In enacting the No-Fault Act, the General Assembly declared as its purpose:

Purposes -- Therefore, it is hereby declared to be the policy of the General Assembly to establish at reasonable cost to the purchaser of insurance, a statewide system of prompt and adequate basic loss benefits for motor vehicle accident victims and the survivors of deceased victims.

40 P.S. § 1009.102(b). We must liberally construe the No-Fault Act in order to assure that its purpose is given effect. Sheppard v. Old Republic Life Ins. Co., 21 Pa. Commw. 360, 346 A.2d 383 (1975).

It is certain that the General Assembly intended to limit a tort action under § 301(a)(5) to damages for non-economic detriment. It is clear also that the General Assembly did not so limit an action under § 301(a)(2). WAI argues that the absence of such a limitation indicates that the legislature intended to retain the common law of subrogation in products liability cases. We are not persuaded. It appears to us that the underlying purpose behind the No-Fault Act is to assure the swift and uniform payment of claims presented by persons under the act. It is apparent also that the purpose envisioned by our courts in products liabilities cases is to deter manufacturers from producing defective products. Singer v. Sheppard, 464 Pa. at 405, 346 A.2d at 906.

Thus, the law of products liability recognizes that:

Today . . . a manufacturer . . . is effectively the guarantor of his product's safety . . . . [A] manufacturer, by marketing and advertising his product, impliedly represents that it is safe for its intended use . . . . No societal interest is served by permitting the manufacturer to place

[ 305 Pa. Super. Page 65]

    a defective article in the stream of commerce and then to avoid responsibility for damages caused by the defect.

Salvador v. Atlantic Boiler Co., 457 Pa. 24, 32, 319 A.2d 903, 907 (1974). Accordingly, our Supreme Court has adopted the view that "risk of loss must be placed upon the supplier of the defective product without regard to fault . . . ." Azzarello v. Black Bros. Co., Inc., 480 Pa. 547, 391 A.2d 1020 (1978). In an "era of giant corporate structures" it is the consumer who must be protected.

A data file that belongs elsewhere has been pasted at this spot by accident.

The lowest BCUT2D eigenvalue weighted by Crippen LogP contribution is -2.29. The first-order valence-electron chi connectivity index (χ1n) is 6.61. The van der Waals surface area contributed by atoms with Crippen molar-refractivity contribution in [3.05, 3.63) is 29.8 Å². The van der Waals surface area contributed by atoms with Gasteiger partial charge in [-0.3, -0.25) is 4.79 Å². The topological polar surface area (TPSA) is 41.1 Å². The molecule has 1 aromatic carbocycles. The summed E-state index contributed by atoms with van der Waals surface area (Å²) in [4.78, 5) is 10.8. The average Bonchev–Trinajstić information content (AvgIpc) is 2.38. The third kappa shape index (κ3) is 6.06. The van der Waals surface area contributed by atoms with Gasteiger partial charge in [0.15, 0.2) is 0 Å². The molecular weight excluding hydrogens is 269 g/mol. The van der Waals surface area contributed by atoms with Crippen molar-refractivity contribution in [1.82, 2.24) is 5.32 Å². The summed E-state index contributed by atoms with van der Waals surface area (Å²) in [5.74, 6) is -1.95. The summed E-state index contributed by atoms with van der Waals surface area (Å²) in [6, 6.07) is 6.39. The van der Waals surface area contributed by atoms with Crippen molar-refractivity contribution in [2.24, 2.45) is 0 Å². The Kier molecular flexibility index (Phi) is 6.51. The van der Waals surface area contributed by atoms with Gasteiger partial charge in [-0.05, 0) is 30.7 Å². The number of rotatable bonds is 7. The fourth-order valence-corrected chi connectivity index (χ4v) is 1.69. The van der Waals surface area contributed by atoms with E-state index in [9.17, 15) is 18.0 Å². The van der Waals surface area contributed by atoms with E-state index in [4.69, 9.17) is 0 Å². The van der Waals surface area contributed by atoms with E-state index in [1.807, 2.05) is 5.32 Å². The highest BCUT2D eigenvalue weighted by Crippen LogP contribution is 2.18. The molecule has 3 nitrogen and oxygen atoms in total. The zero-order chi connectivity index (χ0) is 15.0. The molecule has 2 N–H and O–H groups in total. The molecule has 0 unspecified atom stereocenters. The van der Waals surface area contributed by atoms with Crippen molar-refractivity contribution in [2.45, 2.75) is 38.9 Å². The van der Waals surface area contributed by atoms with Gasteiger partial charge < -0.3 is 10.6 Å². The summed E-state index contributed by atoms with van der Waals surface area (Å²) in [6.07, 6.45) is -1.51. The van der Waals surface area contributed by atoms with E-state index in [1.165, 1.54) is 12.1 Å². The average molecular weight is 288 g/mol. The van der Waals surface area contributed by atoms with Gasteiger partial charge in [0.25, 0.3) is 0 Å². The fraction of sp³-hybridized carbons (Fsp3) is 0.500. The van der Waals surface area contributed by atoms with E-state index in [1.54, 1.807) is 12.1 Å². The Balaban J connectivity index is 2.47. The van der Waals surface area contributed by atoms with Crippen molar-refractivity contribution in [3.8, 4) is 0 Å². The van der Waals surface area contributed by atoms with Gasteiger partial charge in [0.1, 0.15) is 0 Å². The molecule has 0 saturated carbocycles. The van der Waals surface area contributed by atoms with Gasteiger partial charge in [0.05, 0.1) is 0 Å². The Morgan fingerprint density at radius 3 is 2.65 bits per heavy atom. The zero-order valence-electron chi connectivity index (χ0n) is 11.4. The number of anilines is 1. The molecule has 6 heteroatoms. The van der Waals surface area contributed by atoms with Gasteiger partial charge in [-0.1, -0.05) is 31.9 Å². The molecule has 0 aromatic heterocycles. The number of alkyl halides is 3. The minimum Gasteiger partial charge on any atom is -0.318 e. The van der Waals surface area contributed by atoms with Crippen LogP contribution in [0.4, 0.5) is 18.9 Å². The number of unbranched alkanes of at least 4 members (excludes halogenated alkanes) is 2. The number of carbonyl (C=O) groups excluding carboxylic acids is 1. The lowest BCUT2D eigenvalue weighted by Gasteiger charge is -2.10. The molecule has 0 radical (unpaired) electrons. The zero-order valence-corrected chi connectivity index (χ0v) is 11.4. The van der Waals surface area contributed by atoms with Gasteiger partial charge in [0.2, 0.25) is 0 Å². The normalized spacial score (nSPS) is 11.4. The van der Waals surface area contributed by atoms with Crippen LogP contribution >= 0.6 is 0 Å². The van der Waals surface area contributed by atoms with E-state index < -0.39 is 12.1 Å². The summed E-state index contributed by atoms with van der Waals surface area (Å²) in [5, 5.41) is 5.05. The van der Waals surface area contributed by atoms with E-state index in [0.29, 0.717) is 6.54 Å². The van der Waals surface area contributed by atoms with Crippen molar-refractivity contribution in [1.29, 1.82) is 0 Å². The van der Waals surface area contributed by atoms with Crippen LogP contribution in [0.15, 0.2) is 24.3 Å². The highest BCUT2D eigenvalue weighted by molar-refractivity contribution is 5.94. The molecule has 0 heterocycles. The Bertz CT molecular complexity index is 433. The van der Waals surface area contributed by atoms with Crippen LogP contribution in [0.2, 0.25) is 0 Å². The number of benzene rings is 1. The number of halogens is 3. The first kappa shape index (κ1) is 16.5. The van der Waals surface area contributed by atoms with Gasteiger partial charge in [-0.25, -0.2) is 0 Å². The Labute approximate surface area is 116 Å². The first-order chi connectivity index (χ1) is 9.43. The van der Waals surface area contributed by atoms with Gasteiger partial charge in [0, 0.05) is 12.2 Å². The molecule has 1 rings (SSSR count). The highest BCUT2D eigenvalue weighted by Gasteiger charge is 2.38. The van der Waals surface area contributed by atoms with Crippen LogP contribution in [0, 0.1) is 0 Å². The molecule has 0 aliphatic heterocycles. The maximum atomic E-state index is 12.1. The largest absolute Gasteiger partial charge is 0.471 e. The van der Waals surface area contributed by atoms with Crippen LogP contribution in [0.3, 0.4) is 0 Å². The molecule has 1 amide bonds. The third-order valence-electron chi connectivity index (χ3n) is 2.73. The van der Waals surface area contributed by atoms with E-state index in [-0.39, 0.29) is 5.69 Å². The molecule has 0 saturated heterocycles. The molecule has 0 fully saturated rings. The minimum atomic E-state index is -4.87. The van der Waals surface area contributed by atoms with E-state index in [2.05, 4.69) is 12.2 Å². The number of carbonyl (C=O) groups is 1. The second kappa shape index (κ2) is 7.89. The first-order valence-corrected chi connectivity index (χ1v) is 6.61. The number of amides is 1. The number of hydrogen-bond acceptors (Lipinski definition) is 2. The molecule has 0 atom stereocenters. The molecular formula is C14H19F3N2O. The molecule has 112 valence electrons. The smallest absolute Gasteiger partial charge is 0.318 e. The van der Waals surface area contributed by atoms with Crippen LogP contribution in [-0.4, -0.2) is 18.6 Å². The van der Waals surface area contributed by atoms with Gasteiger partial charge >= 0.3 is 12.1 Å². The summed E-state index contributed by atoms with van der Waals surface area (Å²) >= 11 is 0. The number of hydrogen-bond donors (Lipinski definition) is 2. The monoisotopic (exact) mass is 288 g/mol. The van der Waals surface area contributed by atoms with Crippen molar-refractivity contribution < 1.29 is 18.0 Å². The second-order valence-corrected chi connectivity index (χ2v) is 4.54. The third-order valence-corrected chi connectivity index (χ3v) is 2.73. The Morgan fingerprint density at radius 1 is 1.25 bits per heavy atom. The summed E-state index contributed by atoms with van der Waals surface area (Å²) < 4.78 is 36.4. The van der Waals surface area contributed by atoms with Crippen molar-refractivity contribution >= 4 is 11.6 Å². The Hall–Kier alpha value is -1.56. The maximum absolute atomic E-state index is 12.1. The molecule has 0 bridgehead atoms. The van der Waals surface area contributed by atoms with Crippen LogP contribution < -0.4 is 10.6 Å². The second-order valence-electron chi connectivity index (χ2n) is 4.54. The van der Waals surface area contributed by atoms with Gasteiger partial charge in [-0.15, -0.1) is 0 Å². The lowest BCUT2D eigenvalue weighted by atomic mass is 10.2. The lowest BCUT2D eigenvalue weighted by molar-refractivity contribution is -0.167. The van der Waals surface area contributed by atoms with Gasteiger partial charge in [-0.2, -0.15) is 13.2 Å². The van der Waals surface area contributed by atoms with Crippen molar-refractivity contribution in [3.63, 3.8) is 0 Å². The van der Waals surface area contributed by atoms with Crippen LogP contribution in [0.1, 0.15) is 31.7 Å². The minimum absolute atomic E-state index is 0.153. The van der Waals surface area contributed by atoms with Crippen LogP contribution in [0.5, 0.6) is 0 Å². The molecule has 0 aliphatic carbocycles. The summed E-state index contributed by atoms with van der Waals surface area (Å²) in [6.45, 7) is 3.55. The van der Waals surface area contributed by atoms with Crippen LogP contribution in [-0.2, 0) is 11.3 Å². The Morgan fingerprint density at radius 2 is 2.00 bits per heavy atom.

The realities of our economic society as it exists today force the conclusion that the risk of loss for injury resulting from defective products should be borne by the suppliers, principally because they are in a position to absorb the loss by distributing it as a cost of doing business.

Id., 480 Pa. at 553, 391 A.2d at 1023. This liability does not, however, place the manufacturer in the position of an insurer. Rather, liability here is absolute in the strictest sense. Here, the plaintiff need only prove the product was in some way defective. Wade, Strict Liability of Manufacturers, 19 S.W.L.T.J. 13 (1965). Accordingly, all consumers participate in a system wherein liability for defective products is placed upon the manufacturer and the cost of that liability is paid by all consumers through the pricing of goods. Thus, products liability law envisions a penalty extracted from manufacturers the cost of which is spread to consumers throughout the marketplace. Accordingly, if a manufacturer incurs too much liability for product defect, it may be obliged to increase its prices to pay for its mistakes and may potentially price itself out of competition should it incur substantial liability. By necessity, consumers are obliged to buy into this system.

We are unable to hold that the purposes envisioned in our products liability cases are inconsistent with those established under the No-Fault Act. Furthermore, we cannot hold that an insured is prohibited from recovering damages, where, as here, he has incurred the cost of procuring nofault insurance and the cost inherent in our products liability cases. These costs are established quite separately, are intended for different purposes and are designed specifically

[ 305 Pa. Super. Page 66]

    for those purposes. Simply stated, no-fault insurance payments are intended essentially to compensate an individual for injuries he has suffered in an automobile accident. Products liability damages are intended primarily to deter a manufacturer from producing a defective product. Both legal situations extract a cost from the consumer. Thus, we are convinced that the consumer is entitled to receive a benefit under both provisions of the No-Fault Act. Saunders v. State Farm Ins. Co., 294 Pa. Super. 424, 440 A.2d 538 (1982).

Thus, it is apparent that the act does not prohibit all double recoveries. This understanding leads us to conclude that the General Assembly wrote § 111 with the intention of barring subrogation to a products liability claim. No other result can be reached when § 301(a)(2) is read. That section clearly permits an action for a products liability claim. The policies envisioned by the General Assembly under the No-Fault Act and those underpinning our products liability law encompass certain costs to the consumers of Pennsylvania.

In the instant case, the insured has paid for both no-fault insurance and for protection against defective products. We see no reason why she should not receive two recoveries under these circumstances. Id., 294 Pa. Superior Ct. at 425, 440 A.2d at 538. Accordingly, we affirm the order of the trial court.